conscious-transitions

We aren't taught this anywhere in our early life, but the conscious path is largely about slowing down those micro-moments so that we can observe our habitual response, ask if it's a response that serves us, and, if not, choose a different, more loving way.
As I say on my blog and in my courses: Don't give up. Hang on. Do the work. It's worth it. It's worth it a thousand times over. It's supposed to be hard. All good things in life require tending and laboring, falling and working. It's how we grow and it's how we learn to love.
The work begins with you, and then is rippled out into our relationships, our community, and our world. That's why naming these thoughts as projections is the first, and often most difficult step, in healing, as it's the one that orients you toward the person that needs the focus of your attention: you.
Whatever we water will grow. If we want the thoughts to stop growing, we must stop watering them, change the channel in our mind, and learn to focus our energy on what truly needs our attention. This is how we grow a different, and more peaceful, garden in our minds.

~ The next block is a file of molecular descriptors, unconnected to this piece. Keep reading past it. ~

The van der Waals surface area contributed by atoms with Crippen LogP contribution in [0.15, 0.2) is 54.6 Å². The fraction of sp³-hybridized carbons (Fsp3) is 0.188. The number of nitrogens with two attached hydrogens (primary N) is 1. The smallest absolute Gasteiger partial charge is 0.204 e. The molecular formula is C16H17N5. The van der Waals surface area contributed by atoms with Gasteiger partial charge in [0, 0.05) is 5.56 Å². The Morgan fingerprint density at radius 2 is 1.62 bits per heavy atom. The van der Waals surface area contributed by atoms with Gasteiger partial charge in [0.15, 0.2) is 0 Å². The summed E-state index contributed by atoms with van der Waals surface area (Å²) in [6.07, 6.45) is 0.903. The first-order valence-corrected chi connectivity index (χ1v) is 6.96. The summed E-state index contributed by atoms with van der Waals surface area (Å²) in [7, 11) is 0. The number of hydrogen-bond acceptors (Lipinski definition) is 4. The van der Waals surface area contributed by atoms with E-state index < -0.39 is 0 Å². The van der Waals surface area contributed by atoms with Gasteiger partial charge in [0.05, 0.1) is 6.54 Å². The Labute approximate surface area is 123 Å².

That's why anxiety is a game of whack-a-mole: if you whack down one mole (thought) without addressing it from the root, another will quickly appear in its place.
The answers aren't in your head. They're in the undiscovered place inside, the well of Self that can only be accessed when you stop and find the courage to take your own hand and listen with kindness and curiosity to what needs to be felt and heard.
One of the ego's sole missions is to try to control outcomes, so it thinks that if it can just answer this one question, it will successfully avoid a failure, which ego interprets as a mistake. And because ego doesn't hold the mindset that failures and mistakes are how we learn but instead believes that they're measures of our self-worth, it has no tolerance for mistakes.
If we act on every thought or feeling that darts through mind or heart we will be as untamed as a toddler. By contrast, when we learn to train the mind and discipline the heart, we learn to act from our values and commitments.